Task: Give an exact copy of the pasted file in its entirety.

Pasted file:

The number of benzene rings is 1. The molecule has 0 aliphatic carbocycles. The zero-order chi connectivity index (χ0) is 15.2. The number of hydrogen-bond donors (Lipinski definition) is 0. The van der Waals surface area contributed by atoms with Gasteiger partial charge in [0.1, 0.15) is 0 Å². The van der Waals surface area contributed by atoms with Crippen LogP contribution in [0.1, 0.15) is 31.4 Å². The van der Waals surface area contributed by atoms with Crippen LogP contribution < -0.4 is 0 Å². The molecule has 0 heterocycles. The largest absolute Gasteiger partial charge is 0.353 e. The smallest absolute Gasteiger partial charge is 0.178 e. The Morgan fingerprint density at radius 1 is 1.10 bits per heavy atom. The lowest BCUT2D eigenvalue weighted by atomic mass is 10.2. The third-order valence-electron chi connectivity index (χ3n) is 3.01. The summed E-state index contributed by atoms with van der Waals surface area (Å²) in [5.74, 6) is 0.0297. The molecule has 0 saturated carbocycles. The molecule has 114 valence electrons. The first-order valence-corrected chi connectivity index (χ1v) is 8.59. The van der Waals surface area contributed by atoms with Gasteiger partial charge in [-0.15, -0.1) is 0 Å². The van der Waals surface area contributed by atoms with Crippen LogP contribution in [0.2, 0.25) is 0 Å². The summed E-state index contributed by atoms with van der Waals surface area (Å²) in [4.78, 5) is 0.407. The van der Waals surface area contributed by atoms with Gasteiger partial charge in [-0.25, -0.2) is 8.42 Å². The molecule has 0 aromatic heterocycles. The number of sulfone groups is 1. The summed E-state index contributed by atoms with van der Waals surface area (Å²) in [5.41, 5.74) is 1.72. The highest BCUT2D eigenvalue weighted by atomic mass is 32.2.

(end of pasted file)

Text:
The number of benzene rings is 1. The molecule has 0 aliphatic carbocycles. The zero-order chi connectivity index (χ0) is 15.2. The number of hydrogen-bond donors (Lipinski definition) is 0. The van der Waals surface area contributed by atoms with Gasteiger partial charge in [0.1, 0.15) is 0 Å². The van der Waals surface area contributed by atoms with Crippen LogP contribution in [0.1, 0.15) is 31.4 Å². The van der Waals surface area contributed by atoms with Crippen LogP contribution < -0.4 is 0 Å². The molecule has 0 heterocycles. The largest absolute Gasteiger partial charge is 0.353 e. The smallest absolute Gasteiger partial charge is 0.178 e. The Morgan fingerprint density at radius 1 is 1.10 bits per heavy atom. The lowest BCUT2D eigenvalue weighted by atomic mass is 10.2. The third-order valence-electron chi connectivity index (χ3n) is 3.01. The summed E-state index contributed by atoms with van der Waals surface area (Å²) in [5.74, 6) is 0.0297. The molecule has 0 saturated carbocycles. The molecule has 114 valence electrons. The first-order valence-corrected chi connectivity index (χ1v) is 8.59. The van der Waals surface area contributed by atoms with Gasteiger partial charge in [-0.15, -0.1) is 0 Å². The van der Waals surface area contributed by atoms with Crippen LogP contribution in [0.2, 0.25) is 0 Å². The summed E-state index contributed by atoms with van der Waals surface area (Å²) in [4.78, 5) is 0.407. The van der Waals surface area contributed by atoms with Gasteiger partial charge in [-0.25, -0.2) is 8.42 Å². The molecule has 0 aromatic heterocycles. The number of sulfone groups is 1. The summed E-state index contributed by atoms with van der Waals surface area (Å²) in [5.41, 5.74) is 1.72. The highest BCUT2D eigenvalue weighted by atomic mass is 32.2.